What is Teenage Depression?
Teenage depression is surprisingly common on the teen journey. In surveys of high school students conducted across the United States in 2017 approximately 32% of students said they felt so sad or hopeless at some point that they stopped doing some of their usual activities for more than two weeks in a row. In other words, they suffered from depression.
Why is Teenage Depression So Common?
The teen heroic journey is a tough 10-year journey and it’s a rollercoaster experience with lots of ups and downs. Everyone experiences those ups and downs. That’s normal and natural. Everyone is sad at times. Sometimes, however the “downs” can take you pretty far down and they can sometimes last a long time. That’s different. That’s teenage depression.
Teenage depression is not an indication that you are inadequate or a failure or that you don’t have the qualities to be successful in life. It’s much more an indication of how tough the teen journey can be – and it can be managed.
Think About it
On your journey you have to let go of the old ways of being a dependent child and discover and master the new ways of independent young adulthood. And you have to deal with the “inbetweenity” experienced between the old and the new. That’s tough. But it’s also how you become a young adult.
You Face Three Core Challenges & Tests on 5 Levels
You have to form your identity as a young adult (“Who am I?”); you have to develop new and more mature relationships (with peers, parents and romantic partners); and you have to build a wide array of competencies to succeed as a young adult. Tough challenges.
On the journey you will naturally be tested and grow physically, intellectually, emotionally, socially and spiritually. Different parts of the journey will test you on different levels and these tests are how you grow and develop. But it can be a rollercoaster of an experience for ten years.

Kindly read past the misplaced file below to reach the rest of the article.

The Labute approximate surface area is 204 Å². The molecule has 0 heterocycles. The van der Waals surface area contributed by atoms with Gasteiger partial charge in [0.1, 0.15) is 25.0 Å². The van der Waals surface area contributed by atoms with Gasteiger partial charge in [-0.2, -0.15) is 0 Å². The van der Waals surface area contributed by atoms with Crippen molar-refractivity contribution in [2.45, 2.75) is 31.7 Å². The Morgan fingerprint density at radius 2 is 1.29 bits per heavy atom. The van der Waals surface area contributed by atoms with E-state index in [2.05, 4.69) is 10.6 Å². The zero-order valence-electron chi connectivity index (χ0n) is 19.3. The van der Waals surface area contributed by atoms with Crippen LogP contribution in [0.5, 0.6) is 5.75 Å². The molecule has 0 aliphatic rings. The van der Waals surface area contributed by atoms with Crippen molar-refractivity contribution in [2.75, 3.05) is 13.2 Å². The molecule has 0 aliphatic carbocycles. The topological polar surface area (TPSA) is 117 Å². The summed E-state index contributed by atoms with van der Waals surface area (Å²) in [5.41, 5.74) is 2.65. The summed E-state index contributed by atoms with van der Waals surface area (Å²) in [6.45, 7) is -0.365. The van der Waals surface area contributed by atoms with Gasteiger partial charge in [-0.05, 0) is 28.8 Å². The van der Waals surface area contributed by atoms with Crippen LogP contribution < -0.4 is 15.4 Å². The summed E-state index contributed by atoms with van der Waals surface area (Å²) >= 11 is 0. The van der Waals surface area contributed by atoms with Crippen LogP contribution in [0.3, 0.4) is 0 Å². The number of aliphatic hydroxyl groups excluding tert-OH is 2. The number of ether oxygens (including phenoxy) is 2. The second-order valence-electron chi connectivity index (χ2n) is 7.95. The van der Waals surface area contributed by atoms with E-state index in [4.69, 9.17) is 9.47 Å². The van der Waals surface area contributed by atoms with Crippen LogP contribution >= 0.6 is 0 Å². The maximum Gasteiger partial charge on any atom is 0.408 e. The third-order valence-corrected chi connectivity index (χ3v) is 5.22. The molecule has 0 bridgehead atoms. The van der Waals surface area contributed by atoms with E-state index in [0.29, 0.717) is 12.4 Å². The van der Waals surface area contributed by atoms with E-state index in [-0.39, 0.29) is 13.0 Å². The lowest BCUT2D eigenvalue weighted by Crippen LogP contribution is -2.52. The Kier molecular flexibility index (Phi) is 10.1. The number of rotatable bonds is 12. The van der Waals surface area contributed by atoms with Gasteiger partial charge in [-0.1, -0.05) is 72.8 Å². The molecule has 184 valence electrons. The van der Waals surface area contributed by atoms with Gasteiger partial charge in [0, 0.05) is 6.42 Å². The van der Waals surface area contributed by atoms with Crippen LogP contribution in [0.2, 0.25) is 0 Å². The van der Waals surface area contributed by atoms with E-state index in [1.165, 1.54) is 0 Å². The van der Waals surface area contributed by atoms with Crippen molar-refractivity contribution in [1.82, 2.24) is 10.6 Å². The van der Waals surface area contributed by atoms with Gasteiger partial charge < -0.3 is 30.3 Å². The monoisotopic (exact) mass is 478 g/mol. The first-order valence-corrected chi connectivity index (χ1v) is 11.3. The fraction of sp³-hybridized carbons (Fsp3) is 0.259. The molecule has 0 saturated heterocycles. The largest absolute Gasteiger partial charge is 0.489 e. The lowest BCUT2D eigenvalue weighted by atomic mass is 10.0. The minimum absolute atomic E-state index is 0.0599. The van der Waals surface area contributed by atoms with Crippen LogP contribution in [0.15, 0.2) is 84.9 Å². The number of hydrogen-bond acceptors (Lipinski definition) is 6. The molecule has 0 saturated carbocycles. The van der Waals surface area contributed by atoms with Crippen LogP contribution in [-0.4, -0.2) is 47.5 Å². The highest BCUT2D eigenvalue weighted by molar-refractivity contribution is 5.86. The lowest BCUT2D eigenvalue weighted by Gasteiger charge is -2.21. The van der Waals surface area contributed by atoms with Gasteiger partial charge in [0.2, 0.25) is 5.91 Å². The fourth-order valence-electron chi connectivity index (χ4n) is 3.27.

It’s a Rollercoaster Experience
The normal down parts of that rollercoaster ride can include anxiety, fear, sadness, anger, frustration, and sometimes a loss of hope. Depression, however, is more than feeling sad off and on for a few days. And it’s not unusual for the down parts of the rollercoaster ride to sometimes include depression.
Teenage depression is an intense feeling of sadness that lasts much longer and it affects your feelings, thoughts, behaviors and your physical and social well-being. It can cause a lack of focus and energy that make it hard to function normally and engage in your normal activities. Depression can, at times, make it feel like it is hard to enjoy life or even get through the day. It seems like the “up” times will never come again.
What are the Signs and Symptoms of Teenage Depression?
Remember that these signs and symptoms of teenage depression must last more than a week or two. There are a number of behaviors that are signs or symptoms of teenage depression.
Behaviors. Behaviors that are signs and symptoms of teenage behavior range can range from social isolation, withdrawing from normal activities, and decreasing school performance to changes in eating or sleeping habits and self-harm.
Thoughts and Feelings. Thoughts and feelings indicating depression can range from sadness and hopelessness to low self-esteem or interest in others.
Four Key Points About Teenage Depression